Nissan and RBS warn against 'no deal' Brexit
JAPANESE car-maker Nissan and Ulster Bank's parent Royal Bank of Scotland (RBS) are the latest companies to warn about damage to the UK economy if Britain fails to secure a trade deal before leaving the European Union.
Less than six months before Britain is due to exit the bloc, Prime Minister Theresa May has yet to find a proposal for economic ties that pleases EU negotiators or her divided Conservative Party.
The UK government has stepped up planning for a so-called no-deal Brexit on March 29, 2019, a step that could spook financial markets and dislocate trade flows.
Nissan, which operates the country's largest car factory, said leaving without a deal would have "serious implications" for Britain's manufacturing industry.
In the two years since the Brexit vote, Nissan has been restrained in public about the referendum. But its warning now shows the growing alarm among business executives.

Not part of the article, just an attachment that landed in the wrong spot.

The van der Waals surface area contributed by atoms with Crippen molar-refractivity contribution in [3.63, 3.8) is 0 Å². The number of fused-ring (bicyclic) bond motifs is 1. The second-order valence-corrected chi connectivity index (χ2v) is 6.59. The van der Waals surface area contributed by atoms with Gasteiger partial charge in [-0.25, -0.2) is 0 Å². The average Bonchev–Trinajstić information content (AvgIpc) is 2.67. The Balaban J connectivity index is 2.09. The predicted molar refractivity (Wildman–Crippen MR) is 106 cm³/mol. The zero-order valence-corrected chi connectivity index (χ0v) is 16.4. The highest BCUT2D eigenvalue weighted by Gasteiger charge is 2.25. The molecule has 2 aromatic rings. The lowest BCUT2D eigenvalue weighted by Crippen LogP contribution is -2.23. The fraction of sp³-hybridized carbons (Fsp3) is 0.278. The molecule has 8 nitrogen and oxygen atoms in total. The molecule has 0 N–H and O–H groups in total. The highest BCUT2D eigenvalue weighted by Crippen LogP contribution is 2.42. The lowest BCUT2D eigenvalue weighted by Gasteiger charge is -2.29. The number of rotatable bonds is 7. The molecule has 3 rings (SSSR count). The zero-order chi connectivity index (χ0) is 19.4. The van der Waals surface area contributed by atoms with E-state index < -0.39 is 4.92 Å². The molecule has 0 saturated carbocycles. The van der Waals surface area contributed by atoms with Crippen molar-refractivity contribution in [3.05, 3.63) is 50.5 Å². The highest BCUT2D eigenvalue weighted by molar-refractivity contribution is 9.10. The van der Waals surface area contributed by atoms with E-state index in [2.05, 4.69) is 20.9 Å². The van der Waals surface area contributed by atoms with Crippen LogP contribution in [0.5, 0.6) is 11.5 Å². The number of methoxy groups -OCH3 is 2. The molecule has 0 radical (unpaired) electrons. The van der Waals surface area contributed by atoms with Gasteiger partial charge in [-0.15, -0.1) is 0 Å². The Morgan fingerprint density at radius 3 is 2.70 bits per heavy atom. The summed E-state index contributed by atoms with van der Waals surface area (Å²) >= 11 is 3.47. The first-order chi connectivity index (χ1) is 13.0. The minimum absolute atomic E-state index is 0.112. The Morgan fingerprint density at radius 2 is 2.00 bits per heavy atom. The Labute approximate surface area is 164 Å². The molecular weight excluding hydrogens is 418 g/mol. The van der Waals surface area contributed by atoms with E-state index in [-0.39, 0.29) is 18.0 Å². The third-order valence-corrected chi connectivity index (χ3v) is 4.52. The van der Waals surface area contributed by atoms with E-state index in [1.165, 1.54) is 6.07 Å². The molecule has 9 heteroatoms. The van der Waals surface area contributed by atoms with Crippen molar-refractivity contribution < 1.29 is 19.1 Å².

"We are among those companies with major investments in the UK who are still waiting for clarity on what the future trading relationship between the UK and the EU will look like," Nissan said in a statement.
RBS chief executive Ross McEwan said the UK might fall into recession without a deal. Companies were scaling back investment due to the uncertainty and RBS was more cautious about lending to the retail and construction industries in particular as Brexit approached, McEwan said.
"Big businesses are pausing, they are saying that in six months time I'll have another look at the UK and I might come back, but if it's really bad I'll invest elsewhere," he added.